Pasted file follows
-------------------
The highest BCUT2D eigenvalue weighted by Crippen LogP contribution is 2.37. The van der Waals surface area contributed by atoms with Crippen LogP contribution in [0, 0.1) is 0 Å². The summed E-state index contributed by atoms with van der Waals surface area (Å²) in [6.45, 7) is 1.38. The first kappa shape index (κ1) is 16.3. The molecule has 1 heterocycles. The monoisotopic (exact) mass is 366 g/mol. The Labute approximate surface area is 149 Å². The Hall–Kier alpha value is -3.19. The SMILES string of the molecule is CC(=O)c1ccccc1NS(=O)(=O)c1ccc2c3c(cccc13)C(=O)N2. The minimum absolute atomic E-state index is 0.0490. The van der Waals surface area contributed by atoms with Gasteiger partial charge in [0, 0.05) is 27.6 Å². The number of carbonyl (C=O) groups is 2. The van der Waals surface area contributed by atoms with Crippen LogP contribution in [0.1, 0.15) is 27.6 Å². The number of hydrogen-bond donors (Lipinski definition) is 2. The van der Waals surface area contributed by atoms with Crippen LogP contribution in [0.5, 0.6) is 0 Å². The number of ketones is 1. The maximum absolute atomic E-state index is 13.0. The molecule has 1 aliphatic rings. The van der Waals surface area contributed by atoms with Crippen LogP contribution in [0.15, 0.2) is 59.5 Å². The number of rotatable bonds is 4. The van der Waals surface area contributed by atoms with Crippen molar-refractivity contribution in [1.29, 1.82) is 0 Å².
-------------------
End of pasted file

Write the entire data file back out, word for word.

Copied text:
The highest BCUT2D eigenvalue weighted by Crippen LogP contribution is 2.37. The van der Waals surface area contributed by atoms with Crippen LogP contribution in [0, 0.1) is 0 Å². The summed E-state index contributed by atoms with van der Waals surface area (Å²) in [6.45, 7) is 1.38. The first kappa shape index (κ1) is 16.3. The molecule has 1 heterocycles. The monoisotopic (exact) mass is 366 g/mol. The Labute approximate surface area is 149 Å². The Hall–Kier alpha value is -3.19. The SMILES string of the molecule is CC(=O)c1ccccc1NS(=O)(=O)c1ccc2c3c(cccc13)C(=O)N2. The minimum absolute atomic E-state index is 0.0490. The van der Waals surface area contributed by atoms with Gasteiger partial charge in [0, 0.05) is 27.6 Å². The number of carbonyl (C=O) groups is 2. The van der Waals surface area contributed by atoms with Crippen LogP contribution in [0.1, 0.15) is 27.6 Å². The number of hydrogen-bond donors (Lipinski definition) is 2. The van der Waals surface area contributed by atoms with Crippen LogP contribution in [0.5, 0.6) is 0 Å². The number of ketones is 1. The maximum absolute atomic E-state index is 13.0. The molecule has 1 aliphatic rings. The van der Waals surface area contributed by atoms with Crippen LogP contribution in [0.15, 0.2) is 59.5 Å². The number of rotatable bonds is 4. The van der Waals surface area contributed by atoms with Crippen molar-refractivity contribution in [1.29, 1.82) is 0 Å².